Doc hopes Wexford ills are cured

THE benefits of the Fitzgibbon Cup in helping players to advance their careers at inter-county level may not be generally appreciated, but the evidence is there to show that it does.

For instance, while David O'Connor was a Wexford minor and under-21 hurler, he was a county senior footballer before he made the step-up in hurling. And he acknowledges that the profile he achieved during UCD's successful Fitzgibbon Cup run in early 2001 made it possible.

Recently conferred with a degree in engineering and food science, he is about to start out on one of the most important stages of his life in terms of seeking full-time employment.

Similarly, he has high hopes for his career in top-flight hurling.

Known to all and sundry as 'Doc', he points out that Liam Griffin and Tony Dempsey both had a strong influence on his early development particularly Griffin, when he was in charge of the minors for two years.

"That was in 1998 and '99 and it was my first introduction to the intensity of preparation for inter-county games. I learned enough in those two years to get me through any troubles I have encountered so far," he says.

Tony Dempsey brought him into the hurling squad, and while he was to earn rapid promotion, he almost missed out after pulling a hamstring and was sidelined for about six weeks. However, he was back in time to share in a memorable Leinster U-21 final triumph in the newly-opened Wexford Park. And in another two weeks he was stepping out in Croke Park in the All-Ireland quarter-final against Limerick.

"That summer was up and down. There was the annihilation by Kilkenny in the Leinster final and then the high of the U-21 win. After that we thought we could beat Limerick. We hurled okay but we managed to get four goals and beat them.

"The All-Ireland semi-final for me was almost like a supporter playing. I was just 20 and had only been there for a short time. It was something I'll never forget, running out before more than 50,000 in Croke Park to play Tipperary.

"In the first ten minutes I was all at sea, but after that I came into it okay. I found my feet and just concentrated on my hurling. We were asleep for the first half-hour. Maybe it was our lack of experience, but in the second half we had Tipperary on the back foot. We ran out of time and it was a draw. And the replay ... everybody knows about the replay!"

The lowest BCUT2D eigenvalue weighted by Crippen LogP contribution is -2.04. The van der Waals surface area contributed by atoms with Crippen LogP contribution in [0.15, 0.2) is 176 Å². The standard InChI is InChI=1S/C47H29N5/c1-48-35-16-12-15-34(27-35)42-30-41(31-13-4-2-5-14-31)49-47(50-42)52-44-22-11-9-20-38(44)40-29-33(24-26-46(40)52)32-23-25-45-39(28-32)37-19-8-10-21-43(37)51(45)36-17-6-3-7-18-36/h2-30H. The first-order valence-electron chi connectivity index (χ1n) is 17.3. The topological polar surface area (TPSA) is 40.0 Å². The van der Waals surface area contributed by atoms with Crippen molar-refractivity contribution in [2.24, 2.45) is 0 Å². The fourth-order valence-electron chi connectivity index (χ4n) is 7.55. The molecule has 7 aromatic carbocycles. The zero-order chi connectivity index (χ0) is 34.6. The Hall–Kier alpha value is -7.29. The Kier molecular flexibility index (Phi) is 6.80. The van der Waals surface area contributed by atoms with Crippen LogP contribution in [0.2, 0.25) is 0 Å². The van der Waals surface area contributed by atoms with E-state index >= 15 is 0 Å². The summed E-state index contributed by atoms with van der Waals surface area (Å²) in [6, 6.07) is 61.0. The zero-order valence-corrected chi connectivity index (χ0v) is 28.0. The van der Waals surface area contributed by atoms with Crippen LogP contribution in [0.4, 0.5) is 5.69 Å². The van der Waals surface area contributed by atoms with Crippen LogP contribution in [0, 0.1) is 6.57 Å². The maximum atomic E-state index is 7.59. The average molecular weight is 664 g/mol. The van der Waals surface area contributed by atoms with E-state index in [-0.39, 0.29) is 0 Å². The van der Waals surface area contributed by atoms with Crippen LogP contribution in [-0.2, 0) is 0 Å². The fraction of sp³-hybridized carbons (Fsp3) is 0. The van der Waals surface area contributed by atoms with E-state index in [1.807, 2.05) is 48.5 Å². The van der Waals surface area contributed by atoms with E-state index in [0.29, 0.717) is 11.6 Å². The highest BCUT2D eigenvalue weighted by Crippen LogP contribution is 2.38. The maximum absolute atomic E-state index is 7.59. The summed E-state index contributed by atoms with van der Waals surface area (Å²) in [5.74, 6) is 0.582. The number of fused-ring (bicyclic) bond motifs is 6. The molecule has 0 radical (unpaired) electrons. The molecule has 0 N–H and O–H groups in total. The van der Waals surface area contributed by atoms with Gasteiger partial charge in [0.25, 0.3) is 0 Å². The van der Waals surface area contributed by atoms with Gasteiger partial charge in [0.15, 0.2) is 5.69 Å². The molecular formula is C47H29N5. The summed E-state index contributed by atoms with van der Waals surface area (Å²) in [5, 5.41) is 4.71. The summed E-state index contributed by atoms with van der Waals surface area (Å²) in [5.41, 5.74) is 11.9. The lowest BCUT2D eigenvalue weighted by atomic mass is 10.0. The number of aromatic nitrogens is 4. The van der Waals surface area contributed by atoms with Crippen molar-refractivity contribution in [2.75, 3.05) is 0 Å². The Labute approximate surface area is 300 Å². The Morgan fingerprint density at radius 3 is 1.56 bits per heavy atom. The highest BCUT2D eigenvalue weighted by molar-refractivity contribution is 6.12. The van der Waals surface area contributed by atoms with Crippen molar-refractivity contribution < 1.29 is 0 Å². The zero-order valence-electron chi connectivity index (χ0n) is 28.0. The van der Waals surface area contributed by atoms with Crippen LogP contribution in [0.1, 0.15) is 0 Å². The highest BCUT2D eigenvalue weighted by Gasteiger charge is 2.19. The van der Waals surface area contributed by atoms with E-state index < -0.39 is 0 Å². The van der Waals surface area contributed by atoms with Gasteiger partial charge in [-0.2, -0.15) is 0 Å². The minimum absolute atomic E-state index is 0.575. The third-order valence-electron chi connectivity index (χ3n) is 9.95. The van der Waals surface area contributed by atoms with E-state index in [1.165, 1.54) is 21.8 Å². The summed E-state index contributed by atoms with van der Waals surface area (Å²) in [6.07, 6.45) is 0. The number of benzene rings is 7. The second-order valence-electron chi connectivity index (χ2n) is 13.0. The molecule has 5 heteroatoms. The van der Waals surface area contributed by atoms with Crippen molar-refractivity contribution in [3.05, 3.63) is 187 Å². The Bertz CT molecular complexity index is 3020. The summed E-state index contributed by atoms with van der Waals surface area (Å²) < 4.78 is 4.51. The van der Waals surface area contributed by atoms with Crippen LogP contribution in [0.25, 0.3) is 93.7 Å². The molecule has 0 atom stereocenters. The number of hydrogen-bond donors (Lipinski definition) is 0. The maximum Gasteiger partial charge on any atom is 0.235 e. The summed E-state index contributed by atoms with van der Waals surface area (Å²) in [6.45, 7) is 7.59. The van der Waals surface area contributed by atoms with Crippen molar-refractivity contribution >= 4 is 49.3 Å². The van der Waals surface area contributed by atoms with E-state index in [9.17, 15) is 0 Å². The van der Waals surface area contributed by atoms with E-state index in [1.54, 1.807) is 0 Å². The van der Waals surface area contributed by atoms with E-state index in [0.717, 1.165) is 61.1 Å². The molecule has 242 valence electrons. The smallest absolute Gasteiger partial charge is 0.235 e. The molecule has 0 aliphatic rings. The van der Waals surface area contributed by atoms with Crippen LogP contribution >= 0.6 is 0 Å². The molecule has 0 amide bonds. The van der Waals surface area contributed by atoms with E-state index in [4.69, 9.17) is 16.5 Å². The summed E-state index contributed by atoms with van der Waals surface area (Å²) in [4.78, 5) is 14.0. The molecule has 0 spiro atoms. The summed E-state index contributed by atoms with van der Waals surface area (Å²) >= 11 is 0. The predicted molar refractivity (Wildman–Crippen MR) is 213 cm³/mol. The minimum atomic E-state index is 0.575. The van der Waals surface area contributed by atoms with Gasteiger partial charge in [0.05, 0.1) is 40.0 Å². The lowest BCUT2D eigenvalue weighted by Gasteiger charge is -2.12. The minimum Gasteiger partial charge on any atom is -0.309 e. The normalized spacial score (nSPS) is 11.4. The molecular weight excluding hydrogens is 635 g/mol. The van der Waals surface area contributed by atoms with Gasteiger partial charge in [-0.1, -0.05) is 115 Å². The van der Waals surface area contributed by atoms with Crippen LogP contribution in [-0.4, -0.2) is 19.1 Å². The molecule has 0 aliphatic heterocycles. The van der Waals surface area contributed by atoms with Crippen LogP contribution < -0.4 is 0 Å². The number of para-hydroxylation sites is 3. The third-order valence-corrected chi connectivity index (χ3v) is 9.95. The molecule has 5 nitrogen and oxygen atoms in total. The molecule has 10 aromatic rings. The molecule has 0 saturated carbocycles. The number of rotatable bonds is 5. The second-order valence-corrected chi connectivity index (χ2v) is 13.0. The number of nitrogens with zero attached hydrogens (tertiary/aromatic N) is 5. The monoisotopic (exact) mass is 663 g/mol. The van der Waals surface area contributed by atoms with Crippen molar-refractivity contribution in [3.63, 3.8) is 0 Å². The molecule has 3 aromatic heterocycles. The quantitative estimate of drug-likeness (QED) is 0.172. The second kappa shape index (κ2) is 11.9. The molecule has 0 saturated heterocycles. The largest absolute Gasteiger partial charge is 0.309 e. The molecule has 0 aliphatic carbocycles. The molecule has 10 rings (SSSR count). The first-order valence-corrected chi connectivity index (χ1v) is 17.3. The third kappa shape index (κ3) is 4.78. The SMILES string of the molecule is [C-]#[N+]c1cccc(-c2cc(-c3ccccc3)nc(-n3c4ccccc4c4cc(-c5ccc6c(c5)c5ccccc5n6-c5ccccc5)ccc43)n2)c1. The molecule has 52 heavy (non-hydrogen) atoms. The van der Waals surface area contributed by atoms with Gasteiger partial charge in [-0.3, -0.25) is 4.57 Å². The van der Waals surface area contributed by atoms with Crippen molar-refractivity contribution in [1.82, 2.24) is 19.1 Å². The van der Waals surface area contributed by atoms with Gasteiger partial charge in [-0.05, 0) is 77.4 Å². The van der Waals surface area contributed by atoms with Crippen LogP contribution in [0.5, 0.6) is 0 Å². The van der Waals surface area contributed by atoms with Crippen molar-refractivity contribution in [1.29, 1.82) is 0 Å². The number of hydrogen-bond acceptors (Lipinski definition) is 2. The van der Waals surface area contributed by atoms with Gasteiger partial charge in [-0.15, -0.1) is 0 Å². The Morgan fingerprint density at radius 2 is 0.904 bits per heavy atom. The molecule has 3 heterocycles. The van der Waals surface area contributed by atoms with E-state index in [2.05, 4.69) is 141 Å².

In contrast, last year was an anti-climax, both for him after breaking his finger in May and missing the Dublin game and for the team. He only returned to hurling ten days before the Leinster final, but after the management "took a chance" on him, he got through the game "all right."

Fixed to play Clare in the qualifier six days later, Wexford were well beaten and their season ended on a disappointing note. Looking back, O'Connor feels that there was possibly too much talk about the proximity of the two games.

But having a two-week break before playing Waterford was a definite help. It allowed the team to rest and to put more planning into the next game.

"That's what we did in that game, we had a better idea of what we were about. Having seen the video, I thought it was one of the games of the summer."

He has his own ideas of what went wrong against Antrim in the quarter-final. It was the first time in his career that Wexford were so heavily favoured, but for him personally that was not a factor.

There's no doubt we were very lucky. Antrim didn't play to their potential. If they did, we wouldn't be talking about next Sunday's game, we'd be watching it!"

Describing Wexford supporters as the "eternal optimists", he knows the team will have massive support in Croke Park on Sunday.

"They're happy enough that we are in an All-Ireland semi-final. As Páidí Ó Sé said last week, there are a lot of teams around the country who would love to be in our position.

"You do your work, prepare as hard as you can and get on with it."

That's his philosophy and who could disagree?

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